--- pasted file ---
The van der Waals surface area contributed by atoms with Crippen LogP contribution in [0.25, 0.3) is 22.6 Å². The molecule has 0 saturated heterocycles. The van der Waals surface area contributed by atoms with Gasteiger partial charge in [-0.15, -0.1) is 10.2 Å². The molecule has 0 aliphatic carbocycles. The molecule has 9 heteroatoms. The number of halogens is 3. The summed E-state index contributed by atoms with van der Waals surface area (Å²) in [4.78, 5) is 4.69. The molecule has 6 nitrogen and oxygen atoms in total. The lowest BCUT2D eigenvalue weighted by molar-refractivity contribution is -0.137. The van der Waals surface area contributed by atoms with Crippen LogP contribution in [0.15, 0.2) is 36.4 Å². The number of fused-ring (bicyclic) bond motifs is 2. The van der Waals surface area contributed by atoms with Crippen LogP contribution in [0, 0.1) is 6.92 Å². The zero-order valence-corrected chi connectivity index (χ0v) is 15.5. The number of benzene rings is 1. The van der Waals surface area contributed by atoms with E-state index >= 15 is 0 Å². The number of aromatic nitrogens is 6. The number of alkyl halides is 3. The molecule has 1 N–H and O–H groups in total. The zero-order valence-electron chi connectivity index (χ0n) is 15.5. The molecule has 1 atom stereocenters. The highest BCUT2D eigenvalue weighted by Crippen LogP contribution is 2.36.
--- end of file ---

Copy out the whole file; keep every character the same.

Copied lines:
The van der Waals surface area contributed by atoms with Crippen LogP contribution in [0.25, 0.3) is 22.6 Å². The molecule has 0 saturated heterocycles. The van der Waals surface area contributed by atoms with Gasteiger partial charge in [-0.15, -0.1) is 10.2 Å². The molecule has 0 aliphatic carbocycles. The molecule has 9 heteroatoms. The number of halogens is 3. The summed E-state index contributed by atoms with van der Waals surface area (Å²) in [4.78, 5) is 4.69. The molecule has 6 nitrogen and oxygen atoms in total. The lowest BCUT2D eigenvalue weighted by molar-refractivity contribution is -0.137. The van der Waals surface area contributed by atoms with Crippen LogP contribution in [0.15, 0.2) is 36.4 Å². The number of fused-ring (bicyclic) bond motifs is 2. The van der Waals surface area contributed by atoms with Crippen LogP contribution in [0, 0.1) is 6.92 Å². The zero-order valence-corrected chi connectivity index (χ0v) is 15.5. The number of benzene rings is 1. The van der Waals surface area contributed by atoms with E-state index >= 15 is 0 Å². The number of aromatic nitrogens is 6. The number of alkyl halides is 3. The molecule has 1 N–H and O–H groups in total. The zero-order valence-electron chi connectivity index (χ0n) is 15.5. The molecule has 1 atom stereocenters. The highest BCUT2D eigenvalue weighted by Crippen LogP contribution is 2.36.